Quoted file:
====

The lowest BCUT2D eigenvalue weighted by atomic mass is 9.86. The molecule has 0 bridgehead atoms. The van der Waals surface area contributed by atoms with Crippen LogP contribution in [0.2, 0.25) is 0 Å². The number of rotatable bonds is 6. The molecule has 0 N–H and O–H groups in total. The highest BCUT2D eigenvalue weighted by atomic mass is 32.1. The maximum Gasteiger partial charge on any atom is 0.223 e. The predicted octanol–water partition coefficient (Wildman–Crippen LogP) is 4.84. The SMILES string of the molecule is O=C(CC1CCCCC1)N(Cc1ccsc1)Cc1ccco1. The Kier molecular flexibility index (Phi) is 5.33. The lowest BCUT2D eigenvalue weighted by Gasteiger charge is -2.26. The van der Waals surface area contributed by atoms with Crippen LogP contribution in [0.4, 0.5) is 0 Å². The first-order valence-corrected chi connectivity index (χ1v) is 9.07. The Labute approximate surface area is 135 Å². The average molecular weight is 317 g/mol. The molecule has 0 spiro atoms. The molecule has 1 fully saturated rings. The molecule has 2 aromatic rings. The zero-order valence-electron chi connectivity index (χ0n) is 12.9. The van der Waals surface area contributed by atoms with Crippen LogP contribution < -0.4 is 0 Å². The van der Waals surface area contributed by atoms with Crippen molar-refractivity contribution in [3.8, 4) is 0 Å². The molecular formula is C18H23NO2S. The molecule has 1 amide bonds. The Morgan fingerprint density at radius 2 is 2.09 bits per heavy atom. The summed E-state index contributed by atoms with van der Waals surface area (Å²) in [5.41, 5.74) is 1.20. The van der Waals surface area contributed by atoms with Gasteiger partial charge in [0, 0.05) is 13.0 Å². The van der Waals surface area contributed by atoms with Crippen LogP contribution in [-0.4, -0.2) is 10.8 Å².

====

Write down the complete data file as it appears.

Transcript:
The lowest BCUT2D eigenvalue weighted by atomic mass is 9.86. The molecule has 0 bridgehead atoms. The van der Waals surface area contributed by atoms with Crippen LogP contribution in [0.2, 0.25) is 0 Å². The number of rotatable bonds is 6. The molecule has 0 N–H and O–H groups in total. The highest BCUT2D eigenvalue weighted by atomic mass is 32.1. The maximum Gasteiger partial charge on any atom is 0.223 e. The predicted octanol–water partition coefficient (Wildman–Crippen LogP) is 4.84. The SMILES string of the molecule is O=C(CC1CCCCC1)N(Cc1ccsc1)Cc1ccco1. The Kier molecular flexibility index (Phi) is 5.33. The lowest BCUT2D eigenvalue weighted by Gasteiger charge is -2.26. The van der Waals surface area contributed by atoms with Crippen LogP contribution in [0.4, 0.5) is 0 Å². The first-order valence-corrected chi connectivity index (χ1v) is 9.07. The Labute approximate surface area is 135 Å². The average molecular weight is 317 g/mol. The molecule has 0 spiro atoms. The molecule has 1 fully saturated rings. The molecule has 2 aromatic rings. The zero-order valence-electron chi connectivity index (χ0n) is 12.9. The van der Waals surface area contributed by atoms with Crippen LogP contribution < -0.4 is 0 Å². The van der Waals surface area contributed by atoms with Crippen molar-refractivity contribution in [3.8, 4) is 0 Å². The molecular formula is C18H23NO2S. The molecule has 1 amide bonds. The Morgan fingerprint density at radius 2 is 2.09 bits per heavy atom. The summed E-state index contributed by atoms with van der Waals surface area (Å²) in [5.41, 5.74) is 1.20. The van der Waals surface area contributed by atoms with Gasteiger partial charge in [0, 0.05) is 13.0 Å². The van der Waals surface area contributed by atoms with Crippen LogP contribution in [-0.4, -0.2) is 10.8 Å².